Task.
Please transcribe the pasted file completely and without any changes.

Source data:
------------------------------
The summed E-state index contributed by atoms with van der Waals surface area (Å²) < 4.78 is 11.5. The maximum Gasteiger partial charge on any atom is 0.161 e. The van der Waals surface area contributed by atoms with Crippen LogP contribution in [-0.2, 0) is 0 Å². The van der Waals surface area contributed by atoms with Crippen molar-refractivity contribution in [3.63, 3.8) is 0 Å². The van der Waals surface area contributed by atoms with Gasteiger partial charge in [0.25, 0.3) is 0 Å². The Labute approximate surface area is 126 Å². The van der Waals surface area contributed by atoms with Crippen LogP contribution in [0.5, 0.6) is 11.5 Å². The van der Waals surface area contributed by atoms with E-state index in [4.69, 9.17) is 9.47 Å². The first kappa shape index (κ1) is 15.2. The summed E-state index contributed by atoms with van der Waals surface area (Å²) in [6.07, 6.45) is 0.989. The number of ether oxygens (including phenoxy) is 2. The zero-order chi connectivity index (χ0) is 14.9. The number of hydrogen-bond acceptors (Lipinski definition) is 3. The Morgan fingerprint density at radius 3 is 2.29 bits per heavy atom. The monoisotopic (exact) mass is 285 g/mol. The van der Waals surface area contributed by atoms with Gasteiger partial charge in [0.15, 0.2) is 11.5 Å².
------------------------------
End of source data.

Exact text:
The summed E-state index contributed by atoms with van der Waals surface area (Å²) < 4.78 is 11.5. The maximum Gasteiger partial charge on any atom is 0.161 e. The van der Waals surface area contributed by atoms with Crippen LogP contribution in [-0.2, 0) is 0 Å². The van der Waals surface area contributed by atoms with Crippen molar-refractivity contribution in [3.63, 3.8) is 0 Å². The van der Waals surface area contributed by atoms with Gasteiger partial charge in [0.25, 0.3) is 0 Å². The Labute approximate surface area is 126 Å². The van der Waals surface area contributed by atoms with Crippen LogP contribution in [0.5, 0.6) is 11.5 Å². The van der Waals surface area contributed by atoms with E-state index in [4.69, 9.17) is 9.47 Å². The first kappa shape index (κ1) is 15.2. The summed E-state index contributed by atoms with van der Waals surface area (Å²) in [6.07, 6.45) is 0.989. The number of ether oxygens (including phenoxy) is 2. The zero-order chi connectivity index (χ0) is 14.9. The number of hydrogen-bond acceptors (Lipinski definition) is 3. The Morgan fingerprint density at radius 3 is 2.29 bits per heavy atom. The monoisotopic (exact) mass is 285 g/mol. The van der Waals surface area contributed by atoms with Gasteiger partial charge in [0.15, 0.2) is 11.5 Å².